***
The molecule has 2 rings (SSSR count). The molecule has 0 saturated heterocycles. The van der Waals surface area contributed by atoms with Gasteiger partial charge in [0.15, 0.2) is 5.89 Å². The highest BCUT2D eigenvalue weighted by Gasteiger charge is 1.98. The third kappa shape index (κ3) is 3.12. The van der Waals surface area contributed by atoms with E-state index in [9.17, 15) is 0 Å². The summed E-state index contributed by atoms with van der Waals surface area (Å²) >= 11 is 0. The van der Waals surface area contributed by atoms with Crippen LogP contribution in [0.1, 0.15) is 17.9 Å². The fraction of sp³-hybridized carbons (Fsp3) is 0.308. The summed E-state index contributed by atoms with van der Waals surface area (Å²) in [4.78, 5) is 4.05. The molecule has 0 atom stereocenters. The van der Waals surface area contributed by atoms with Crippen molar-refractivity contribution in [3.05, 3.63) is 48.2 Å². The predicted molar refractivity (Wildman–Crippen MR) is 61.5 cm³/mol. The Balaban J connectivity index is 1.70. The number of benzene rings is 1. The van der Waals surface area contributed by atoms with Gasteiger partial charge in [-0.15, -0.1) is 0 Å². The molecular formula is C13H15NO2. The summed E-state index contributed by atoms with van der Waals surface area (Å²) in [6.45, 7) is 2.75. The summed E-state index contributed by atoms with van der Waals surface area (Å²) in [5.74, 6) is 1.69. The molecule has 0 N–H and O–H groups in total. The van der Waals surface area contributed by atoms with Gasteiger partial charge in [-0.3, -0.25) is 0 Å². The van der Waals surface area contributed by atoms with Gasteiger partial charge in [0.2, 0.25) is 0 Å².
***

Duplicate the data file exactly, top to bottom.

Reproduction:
The molecule has 2 rings (SSSR count). The molecule has 0 saturated heterocycles. The van der Waals surface area contributed by atoms with Gasteiger partial charge in [0.15, 0.2) is 5.89 Å². The highest BCUT2D eigenvalue weighted by Gasteiger charge is 1.98. The third kappa shape index (κ3) is 3.12. The van der Waals surface area contributed by atoms with E-state index in [9.17, 15) is 0 Å². The summed E-state index contributed by atoms with van der Waals surface area (Å²) >= 11 is 0. The van der Waals surface area contributed by atoms with Crippen LogP contribution in [0.1, 0.15) is 17.9 Å². The fraction of sp³-hybridized carbons (Fsp3) is 0.308. The summed E-state index contributed by atoms with van der Waals surface area (Å²) in [4.78, 5) is 4.05. The molecule has 0 atom stereocenters. The van der Waals surface area contributed by atoms with Crippen molar-refractivity contribution in [3.05, 3.63) is 48.2 Å². The predicted molar refractivity (Wildman–Crippen MR) is 61.5 cm³/mol. The Balaban J connectivity index is 1.70. The number of benzene rings is 1. The van der Waals surface area contributed by atoms with Gasteiger partial charge in [-0.15, -0.1) is 0 Å². The molecular formula is C13H15NO2. The summed E-state index contributed by atoms with van der Waals surface area (Å²) in [6.45, 7) is 2.75. The summed E-state index contributed by atoms with van der Waals surface area (Å²) in [5.74, 6) is 1.69. The molecule has 0 N–H and O–H groups in total. The van der Waals surface area contributed by atoms with Gasteiger partial charge in [-0.3, -0.25) is 0 Å². The van der Waals surface area contributed by atoms with Gasteiger partial charge in [0.2, 0.25) is 0 Å².